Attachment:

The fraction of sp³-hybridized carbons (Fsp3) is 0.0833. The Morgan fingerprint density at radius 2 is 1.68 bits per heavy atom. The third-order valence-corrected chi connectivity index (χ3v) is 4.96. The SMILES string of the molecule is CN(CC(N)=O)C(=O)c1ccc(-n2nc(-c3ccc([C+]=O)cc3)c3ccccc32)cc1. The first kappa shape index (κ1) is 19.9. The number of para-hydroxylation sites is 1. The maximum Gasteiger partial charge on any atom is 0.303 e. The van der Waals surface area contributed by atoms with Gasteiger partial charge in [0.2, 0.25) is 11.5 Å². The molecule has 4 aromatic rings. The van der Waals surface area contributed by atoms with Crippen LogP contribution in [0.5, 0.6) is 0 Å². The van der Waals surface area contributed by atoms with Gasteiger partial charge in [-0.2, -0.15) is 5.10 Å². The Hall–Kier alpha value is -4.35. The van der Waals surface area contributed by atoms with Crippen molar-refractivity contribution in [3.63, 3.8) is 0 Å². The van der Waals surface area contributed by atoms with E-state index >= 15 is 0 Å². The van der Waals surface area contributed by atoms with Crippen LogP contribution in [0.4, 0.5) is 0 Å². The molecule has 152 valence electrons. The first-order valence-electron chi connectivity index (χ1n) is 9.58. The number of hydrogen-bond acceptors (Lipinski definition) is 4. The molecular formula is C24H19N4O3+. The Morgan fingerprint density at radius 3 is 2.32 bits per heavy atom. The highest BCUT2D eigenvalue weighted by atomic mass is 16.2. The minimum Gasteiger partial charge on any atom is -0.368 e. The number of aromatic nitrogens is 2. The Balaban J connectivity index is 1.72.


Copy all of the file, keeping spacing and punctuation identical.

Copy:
The fraction of sp³-hybridized carbons (Fsp3) is 0.0833. The Morgan fingerprint density at radius 2 is 1.68 bits per heavy atom. The third-order valence-corrected chi connectivity index (χ3v) is 4.96. The SMILES string of the molecule is CN(CC(N)=O)C(=O)c1ccc(-n2nc(-c3ccc([C+]=O)cc3)c3ccccc32)cc1. The first kappa shape index (κ1) is 19.9. The number of para-hydroxylation sites is 1. The maximum Gasteiger partial charge on any atom is 0.303 e. The van der Waals surface area contributed by atoms with Gasteiger partial charge in [0.2, 0.25) is 11.5 Å². The molecule has 4 aromatic rings. The van der Waals surface area contributed by atoms with Crippen LogP contribution in [0.5, 0.6) is 0 Å². The van der Waals surface area contributed by atoms with Gasteiger partial charge in [-0.2, -0.15) is 5.10 Å². The Hall–Kier alpha value is -4.35. The van der Waals surface area contributed by atoms with Crippen molar-refractivity contribution in [3.63, 3.8) is 0 Å². The van der Waals surface area contributed by atoms with E-state index >= 15 is 0 Å². The van der Waals surface area contributed by atoms with Crippen LogP contribution in [0.4, 0.5) is 0 Å². The molecule has 152 valence electrons. The first-order valence-electron chi connectivity index (χ1n) is 9.58. The number of hydrogen-bond acceptors (Lipinski definition) is 4. The molecular formula is C24H19N4O3+. The Morgan fingerprint density at radius 3 is 2.32 bits per heavy atom. The highest BCUT2D eigenvalue weighted by atomic mass is 16.2. The minimum Gasteiger partial charge on any atom is -0.368 e. The number of aromatic nitrogens is 2. The Balaban J connectivity index is 1.72.